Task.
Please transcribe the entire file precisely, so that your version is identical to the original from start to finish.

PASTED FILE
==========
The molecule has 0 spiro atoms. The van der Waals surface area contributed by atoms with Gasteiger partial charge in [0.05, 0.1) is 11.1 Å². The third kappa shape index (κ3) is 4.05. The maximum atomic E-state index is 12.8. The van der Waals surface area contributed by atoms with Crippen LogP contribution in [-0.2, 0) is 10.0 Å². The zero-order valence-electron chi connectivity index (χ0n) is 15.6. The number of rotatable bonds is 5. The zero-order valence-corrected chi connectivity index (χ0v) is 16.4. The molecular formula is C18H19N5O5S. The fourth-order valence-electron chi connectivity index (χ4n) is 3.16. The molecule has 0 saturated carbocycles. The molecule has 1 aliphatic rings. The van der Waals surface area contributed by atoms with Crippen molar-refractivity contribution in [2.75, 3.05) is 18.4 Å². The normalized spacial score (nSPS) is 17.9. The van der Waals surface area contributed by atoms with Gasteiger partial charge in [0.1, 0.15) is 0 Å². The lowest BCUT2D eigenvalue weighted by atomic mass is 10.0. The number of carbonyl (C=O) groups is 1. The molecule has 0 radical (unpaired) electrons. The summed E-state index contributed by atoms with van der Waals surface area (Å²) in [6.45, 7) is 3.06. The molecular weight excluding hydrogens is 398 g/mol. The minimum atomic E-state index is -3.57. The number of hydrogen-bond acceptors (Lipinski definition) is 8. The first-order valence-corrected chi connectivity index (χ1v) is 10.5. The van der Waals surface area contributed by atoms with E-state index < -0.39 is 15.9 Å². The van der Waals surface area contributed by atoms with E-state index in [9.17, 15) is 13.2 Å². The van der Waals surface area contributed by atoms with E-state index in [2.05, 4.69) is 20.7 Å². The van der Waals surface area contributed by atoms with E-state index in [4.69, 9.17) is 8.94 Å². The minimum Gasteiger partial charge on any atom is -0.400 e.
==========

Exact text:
The molecule has 0 spiro atoms. The van der Waals surface area contributed by atoms with Gasteiger partial charge in [0.05, 0.1) is 11.1 Å². The third kappa shape index (κ3) is 4.05. The maximum atomic E-state index is 12.8. The van der Waals surface area contributed by atoms with Crippen LogP contribution in [-0.2, 0) is 10.0 Å². The zero-order valence-electron chi connectivity index (χ0n) is 15.6. The number of rotatable bonds is 5. The zero-order valence-corrected chi connectivity index (χ0v) is 16.4. The molecular formula is C18H19N5O5S. The fourth-order valence-electron chi connectivity index (χ4n) is 3.16. The molecule has 0 saturated carbocycles. The molecule has 1 aliphatic rings. The van der Waals surface area contributed by atoms with Crippen molar-refractivity contribution in [2.75, 3.05) is 18.4 Å². The normalized spacial score (nSPS) is 17.9. The van der Waals surface area contributed by atoms with Gasteiger partial charge in [0.1, 0.15) is 0 Å². The lowest BCUT2D eigenvalue weighted by atomic mass is 10.0. The number of carbonyl (C=O) groups is 1. The molecule has 0 radical (unpaired) electrons. The summed E-state index contributed by atoms with van der Waals surface area (Å²) in [6.45, 7) is 3.06. The molecular weight excluding hydrogens is 398 g/mol. The minimum atomic E-state index is -3.57. The number of hydrogen-bond acceptors (Lipinski definition) is 8. The first-order valence-corrected chi connectivity index (χ1v) is 10.5. The van der Waals surface area contributed by atoms with E-state index < -0.39 is 15.9 Å². The van der Waals surface area contributed by atoms with E-state index in [9.17, 15) is 13.2 Å². The van der Waals surface area contributed by atoms with E-state index in [2.05, 4.69) is 20.7 Å². The van der Waals surface area contributed by atoms with E-state index in [4.69, 9.17) is 8.94 Å². The minimum Gasteiger partial charge on any atom is -0.400 e.